RFPs vs. RFIs: What’s the Difference?

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The world of bidding on government projects can seem daunting! For one thing, there are a myriad of bid document types, and to make things worse, similar or identical document types often have different names or abbreviations, depending on the preferences of the entity that issued them. In addition to the standard Request For Proposal (RFP), one might come across RFIs, RFTs, RFBs, RFQs, IFBs and more. In an effort to clear up some of the confusion, today we’re focusing specifically on the RFI.

A Request for Information, or RFI, is often used by government entities (states, municipalities, government agencies, etc.) when the solution to a particular problem isn’t immediately apparent. Thus, an RFI is published solely in order to gather information from potential vendors on how a particular issue might be solved.

As opposed to an RFP , the purpose of an RFI is not to solicit bids and hire a vendor to actually solve the issue. In fact, some RFIs will include language explicitly stating that it is not an invitation to bid. Rather, it’s more of a hypothetical exercise to understand what the possible solutions might be. As such, the questions in an RFI are typically high-level, broad and somewhat open-ended.

An RFI will typically describe an issue/problem, and ask for expertise regarding how to solve it. For example, a typical RFI might include a statement such as:

“The County is seeking information from qualified firms who can provide digital content services that will enable public libraries to lend popular audiobooks and e-books via the library’s website. The responses resulting from this RFI will be utilized by the County to develop an understanding of market available options.”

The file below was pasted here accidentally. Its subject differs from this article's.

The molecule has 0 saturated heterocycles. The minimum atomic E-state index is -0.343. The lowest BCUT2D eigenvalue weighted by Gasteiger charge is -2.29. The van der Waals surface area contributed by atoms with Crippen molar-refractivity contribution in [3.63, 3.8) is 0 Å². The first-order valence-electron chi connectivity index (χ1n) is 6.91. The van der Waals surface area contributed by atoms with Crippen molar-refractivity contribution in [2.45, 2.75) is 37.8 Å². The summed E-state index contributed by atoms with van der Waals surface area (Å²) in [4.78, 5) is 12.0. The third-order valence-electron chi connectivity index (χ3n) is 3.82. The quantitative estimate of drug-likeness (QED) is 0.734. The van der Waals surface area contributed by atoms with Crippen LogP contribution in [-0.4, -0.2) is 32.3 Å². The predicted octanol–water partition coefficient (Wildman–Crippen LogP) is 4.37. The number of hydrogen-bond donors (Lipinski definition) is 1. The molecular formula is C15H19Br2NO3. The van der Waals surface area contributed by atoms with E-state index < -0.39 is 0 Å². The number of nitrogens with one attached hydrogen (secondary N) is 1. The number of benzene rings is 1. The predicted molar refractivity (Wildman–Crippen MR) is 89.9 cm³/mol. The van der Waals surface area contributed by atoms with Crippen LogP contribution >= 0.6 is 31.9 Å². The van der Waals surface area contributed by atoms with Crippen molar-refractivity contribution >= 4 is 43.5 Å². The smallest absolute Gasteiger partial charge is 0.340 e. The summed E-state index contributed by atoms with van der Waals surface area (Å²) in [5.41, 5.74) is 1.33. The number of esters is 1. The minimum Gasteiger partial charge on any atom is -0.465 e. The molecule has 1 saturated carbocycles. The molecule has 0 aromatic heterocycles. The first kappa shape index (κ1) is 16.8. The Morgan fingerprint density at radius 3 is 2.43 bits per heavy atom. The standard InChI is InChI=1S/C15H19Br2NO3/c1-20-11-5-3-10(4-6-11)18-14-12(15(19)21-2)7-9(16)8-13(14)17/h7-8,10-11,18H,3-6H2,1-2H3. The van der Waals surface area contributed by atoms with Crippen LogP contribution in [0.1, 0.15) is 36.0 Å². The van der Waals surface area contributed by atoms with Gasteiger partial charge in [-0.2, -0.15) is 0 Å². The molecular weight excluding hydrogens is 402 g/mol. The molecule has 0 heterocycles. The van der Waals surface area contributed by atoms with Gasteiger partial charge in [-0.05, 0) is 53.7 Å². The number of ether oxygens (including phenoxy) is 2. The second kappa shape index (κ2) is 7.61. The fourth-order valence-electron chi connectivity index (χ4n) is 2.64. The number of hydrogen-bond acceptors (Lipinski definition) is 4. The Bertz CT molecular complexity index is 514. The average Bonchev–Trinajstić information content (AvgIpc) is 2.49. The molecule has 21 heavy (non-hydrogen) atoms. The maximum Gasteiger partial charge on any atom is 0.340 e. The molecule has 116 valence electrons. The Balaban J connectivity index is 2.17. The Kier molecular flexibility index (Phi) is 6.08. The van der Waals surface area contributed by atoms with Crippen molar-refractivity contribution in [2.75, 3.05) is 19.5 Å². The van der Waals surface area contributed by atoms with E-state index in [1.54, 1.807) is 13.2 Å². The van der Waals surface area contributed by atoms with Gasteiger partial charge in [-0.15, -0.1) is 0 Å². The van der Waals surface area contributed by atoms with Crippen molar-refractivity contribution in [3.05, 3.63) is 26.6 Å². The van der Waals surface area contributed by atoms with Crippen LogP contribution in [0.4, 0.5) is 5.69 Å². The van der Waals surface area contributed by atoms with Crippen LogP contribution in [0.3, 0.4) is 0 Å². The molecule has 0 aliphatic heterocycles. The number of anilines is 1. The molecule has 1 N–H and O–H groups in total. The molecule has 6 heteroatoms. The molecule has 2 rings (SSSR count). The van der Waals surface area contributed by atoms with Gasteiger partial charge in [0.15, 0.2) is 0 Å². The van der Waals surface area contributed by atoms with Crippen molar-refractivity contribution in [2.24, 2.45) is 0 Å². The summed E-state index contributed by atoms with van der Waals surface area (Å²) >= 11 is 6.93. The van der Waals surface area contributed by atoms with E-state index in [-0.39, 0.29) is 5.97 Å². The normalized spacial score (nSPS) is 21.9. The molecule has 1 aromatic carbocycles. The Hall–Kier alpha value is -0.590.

Notice that second sentence. The County isn’t actually asking for bids, they just want to understand market options that might provide what they’re seeking.

“Hold on a second,” you might be thinking at this point. “Since an RFI is only asking for possible solutions instead of actual bids, why should I spend my time – and therefore money – responding, if there’s nothing to win?”

While this is a valid question, the answer is simple: in many cases, the vendor responses are utilized by the issuer to create an RFP! The issuing entity will review the solutions provided by the responses to the RFI, and craft an RFP that actually asks for bids on the project.  In fact, some RFIs will explicitly state that responses to the RFI will be used to craft a future RFP. Here is an example of such language:

“Responses will not be treated as proposals, but will be used to create a subsequent Request for Proposal (RFP).”

Therefore, businesses who provide quality, useful responses to an RFI will be looked upon favorably when it comes time to create the RFP; after all, it was the business's answers to the RFI that helped create the RFP in the first place!

Again, the world of government procurement can seem overwhelming and scary, in part due to the dizzying array documents, procedures and industry lingo. At The Bid Lab, our team is well-versed in the arena of RFPs, RFIs and everything in between. Let us help your business navigate these waters today!